The Sébastien Guarato trainee, driven by Björn Goop, set a stakes record that translated into an impressive mile rate of 1:54 over 2,700 meters
by Thomas Hedlund
He was not an upset winner in 2020, but still, Face Time Bourbon was 5 years old last year and it’s always a tough task for ”younger” trotters to be the best among 15-17 more merited and established elite horses in the Prix d’Amérique. Sébastien Guarato’s Ready Cash son showed all ingredients necessary to to win the biggest race in the world for older trotters and when the $1.2 million event was held at Vincennes in Paris on Sunday afternoon (Jan. 31), Face Time Bourbon was the chased horse.
As usual in this particular race, the start was a mess with 18 horses and drivers in a disorganized jumble in the spot where horses gather before they enter the track. A couple of recalls — as happened this year — is tradition in the Prix d’Amérique.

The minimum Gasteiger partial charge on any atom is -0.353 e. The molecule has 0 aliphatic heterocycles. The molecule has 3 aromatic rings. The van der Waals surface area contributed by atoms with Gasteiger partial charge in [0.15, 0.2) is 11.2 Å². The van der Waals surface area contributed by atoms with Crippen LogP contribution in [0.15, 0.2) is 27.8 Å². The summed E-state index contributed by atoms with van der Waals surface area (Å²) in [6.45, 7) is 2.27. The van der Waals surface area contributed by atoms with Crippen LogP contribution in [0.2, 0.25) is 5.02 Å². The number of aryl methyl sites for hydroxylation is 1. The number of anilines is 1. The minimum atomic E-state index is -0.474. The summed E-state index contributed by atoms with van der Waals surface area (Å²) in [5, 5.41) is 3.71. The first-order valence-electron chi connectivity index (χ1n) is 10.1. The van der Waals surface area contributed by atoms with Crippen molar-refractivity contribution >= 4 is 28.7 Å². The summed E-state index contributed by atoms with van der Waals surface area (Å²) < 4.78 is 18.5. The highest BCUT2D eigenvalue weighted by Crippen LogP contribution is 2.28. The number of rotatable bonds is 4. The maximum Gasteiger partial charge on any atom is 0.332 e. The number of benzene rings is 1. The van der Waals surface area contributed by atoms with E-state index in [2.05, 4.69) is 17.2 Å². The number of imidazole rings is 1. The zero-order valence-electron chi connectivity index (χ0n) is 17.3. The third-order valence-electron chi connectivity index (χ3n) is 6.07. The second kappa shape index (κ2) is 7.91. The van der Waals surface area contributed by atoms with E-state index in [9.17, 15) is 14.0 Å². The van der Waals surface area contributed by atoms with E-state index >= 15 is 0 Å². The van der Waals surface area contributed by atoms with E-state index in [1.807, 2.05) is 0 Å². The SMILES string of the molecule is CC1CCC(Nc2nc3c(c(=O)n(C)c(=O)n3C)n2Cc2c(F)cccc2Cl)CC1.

Face Time Bourbon was calm on his way back to the start and Björn Goop opted a start on the outside. The 6-year-old trotter left quite quickly.
Bahia Quesnot, the mare who came from an impressive win in Prix de Cornulier one week ago, opened quickly for the lead, but Robert Bergh was eager three wide with his Power and the latter horse took over the front with 1,900 meters to go. Soon thereafter, Bahia Quesnot was seen in the lead again and a decisive incident had occurred just moments before, a little bit further back in the field when Jean-Michel Bazire was on his way towards the front of the field, three wide.